Oklahoma Common Law Marriage
There are two ways to become married in Oklahoma. The more frequent method is a traditional ceremonial marriage, in which a certificate is filed with the court. Common law marriage on the other hand requires no court filing or official paperwork of any kind.
The most recent case law in Oklahoma suggests there is only one requirement for a common law marriage to exist. An actual and mutual agreement between the spouses is all that is necessary for the legal status to exist. There is no requirement that the spouses live together for a specific period of time, however living together can be used as evidence that the marriage existed.
Evidence for Common Law Marriage in Oklahoma
Common law marriage must be legally proved. Meaning, you must present evidence to a court that you and your spouse actually agreed to be married. If it cannot be proved, the judge can rule that it never existed in the first place. Proving you are married requires evidence such as:
Legal documents where both parties claim they are husband and wife (commonly tax returns)
Evidence of living together
Openly holding yourselves out to be married
The existence of a wedding ring
A permanent relationship
Joint accounts and jointly titled property
It is important to remember that none of the above factors are necessarily enough to prove that the common law marriage existed in Oklahoma. It is just evidence that it did. A judge may find the existence of the common law marriage with none of the above evidence or with all of it.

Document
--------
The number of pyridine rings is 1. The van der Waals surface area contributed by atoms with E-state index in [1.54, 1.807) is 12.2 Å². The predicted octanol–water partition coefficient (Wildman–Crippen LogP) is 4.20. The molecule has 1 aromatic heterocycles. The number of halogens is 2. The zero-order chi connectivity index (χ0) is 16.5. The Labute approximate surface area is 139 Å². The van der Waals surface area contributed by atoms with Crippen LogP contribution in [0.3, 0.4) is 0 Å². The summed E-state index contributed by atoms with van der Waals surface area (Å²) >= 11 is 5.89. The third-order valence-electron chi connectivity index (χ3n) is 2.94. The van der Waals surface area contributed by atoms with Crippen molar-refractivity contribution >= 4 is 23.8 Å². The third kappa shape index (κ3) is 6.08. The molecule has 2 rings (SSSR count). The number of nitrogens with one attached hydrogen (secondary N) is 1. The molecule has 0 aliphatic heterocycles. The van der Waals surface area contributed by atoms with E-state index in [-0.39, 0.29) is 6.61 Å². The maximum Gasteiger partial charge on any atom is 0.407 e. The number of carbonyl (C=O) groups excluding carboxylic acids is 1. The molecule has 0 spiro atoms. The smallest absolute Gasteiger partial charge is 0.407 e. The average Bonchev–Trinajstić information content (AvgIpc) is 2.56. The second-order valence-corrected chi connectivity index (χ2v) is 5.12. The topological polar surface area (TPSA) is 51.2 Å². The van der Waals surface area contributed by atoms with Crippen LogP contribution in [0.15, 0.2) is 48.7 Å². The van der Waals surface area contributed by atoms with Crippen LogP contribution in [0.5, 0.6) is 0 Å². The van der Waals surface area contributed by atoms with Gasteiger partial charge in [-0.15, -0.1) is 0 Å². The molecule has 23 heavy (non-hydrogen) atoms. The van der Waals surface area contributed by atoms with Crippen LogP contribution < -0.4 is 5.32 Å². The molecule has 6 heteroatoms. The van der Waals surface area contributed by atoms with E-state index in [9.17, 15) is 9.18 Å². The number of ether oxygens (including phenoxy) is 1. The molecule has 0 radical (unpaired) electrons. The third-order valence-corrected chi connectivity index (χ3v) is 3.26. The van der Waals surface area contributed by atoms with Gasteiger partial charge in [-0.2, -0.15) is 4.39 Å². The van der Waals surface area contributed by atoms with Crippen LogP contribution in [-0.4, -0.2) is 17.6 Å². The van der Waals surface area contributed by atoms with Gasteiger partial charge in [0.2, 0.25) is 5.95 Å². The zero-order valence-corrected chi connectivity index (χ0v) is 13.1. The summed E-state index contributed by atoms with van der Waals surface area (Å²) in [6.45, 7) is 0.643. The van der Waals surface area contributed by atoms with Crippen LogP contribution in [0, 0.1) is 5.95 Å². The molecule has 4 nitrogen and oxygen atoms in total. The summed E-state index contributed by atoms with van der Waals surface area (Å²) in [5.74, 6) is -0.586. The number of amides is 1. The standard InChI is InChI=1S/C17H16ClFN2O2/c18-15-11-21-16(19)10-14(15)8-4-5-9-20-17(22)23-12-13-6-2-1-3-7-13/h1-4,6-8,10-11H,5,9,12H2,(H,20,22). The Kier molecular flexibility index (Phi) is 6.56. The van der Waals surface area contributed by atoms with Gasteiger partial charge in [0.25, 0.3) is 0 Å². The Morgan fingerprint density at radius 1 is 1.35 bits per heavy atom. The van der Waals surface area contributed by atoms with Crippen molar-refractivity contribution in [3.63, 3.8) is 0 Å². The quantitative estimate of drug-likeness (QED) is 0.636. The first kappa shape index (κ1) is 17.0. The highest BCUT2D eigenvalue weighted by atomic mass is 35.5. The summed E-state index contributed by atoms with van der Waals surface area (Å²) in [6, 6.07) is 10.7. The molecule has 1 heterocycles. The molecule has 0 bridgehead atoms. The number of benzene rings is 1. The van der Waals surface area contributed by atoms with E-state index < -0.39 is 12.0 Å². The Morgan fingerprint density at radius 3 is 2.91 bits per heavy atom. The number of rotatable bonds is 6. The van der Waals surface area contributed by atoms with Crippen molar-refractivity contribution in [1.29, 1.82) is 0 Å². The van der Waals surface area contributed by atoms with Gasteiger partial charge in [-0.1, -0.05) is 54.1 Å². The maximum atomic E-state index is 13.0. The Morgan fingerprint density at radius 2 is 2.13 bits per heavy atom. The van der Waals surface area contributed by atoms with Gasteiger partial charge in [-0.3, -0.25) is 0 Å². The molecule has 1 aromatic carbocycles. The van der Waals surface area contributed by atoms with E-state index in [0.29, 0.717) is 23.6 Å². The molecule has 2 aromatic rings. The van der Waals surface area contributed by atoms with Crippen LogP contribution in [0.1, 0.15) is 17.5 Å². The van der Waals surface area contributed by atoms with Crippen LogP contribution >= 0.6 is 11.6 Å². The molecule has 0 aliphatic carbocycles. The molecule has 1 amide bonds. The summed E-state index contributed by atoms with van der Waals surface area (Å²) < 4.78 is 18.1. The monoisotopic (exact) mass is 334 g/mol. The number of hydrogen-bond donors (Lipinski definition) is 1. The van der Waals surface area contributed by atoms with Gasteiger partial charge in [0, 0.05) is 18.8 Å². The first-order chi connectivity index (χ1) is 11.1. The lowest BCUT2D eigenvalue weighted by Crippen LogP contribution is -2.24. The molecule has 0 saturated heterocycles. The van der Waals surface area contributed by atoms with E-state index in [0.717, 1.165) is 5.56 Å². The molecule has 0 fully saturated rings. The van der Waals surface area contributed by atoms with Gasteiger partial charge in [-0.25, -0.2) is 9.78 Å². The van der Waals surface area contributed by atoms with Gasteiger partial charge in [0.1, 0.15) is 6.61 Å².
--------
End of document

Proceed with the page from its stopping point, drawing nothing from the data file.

FAQ About Common Law Marriage in Oklahoma
Is there such a thing as a common law divorce?
No. You must file a court action to become divorced in Oklahoma even if no document was filed certifying that you were married.
Is the any difference in property division or child custody in a common law marriage?
No. The same rules apply as in a regular divorce. The only difference is that the existence of the common law marriage is harder to prove.
Should I get a divorce?
A common question that arises is whether a person should get a divorce if they could be common law married and no longer want to be in the relationship. The answer is plainly yes. There are several important reasons why.
(1) You are entitled to assets of the marital estate.
(2) A divorce can help protect your assets, even after death. If you die a common law spouse can claim a huge portion of your assets. This is true even if you have a will or a trust that leaves nothing to your spouse.
(3) Tax reasons can also be a factor. If you have been claiming married on your taxes and then suddenly stop without a proper divorce, the IRS may audit you.
Can I get remarried without a divorce?
No. Not only will your new marriage be void but you can actually be charged with the crime of bigamy in Oklahoma.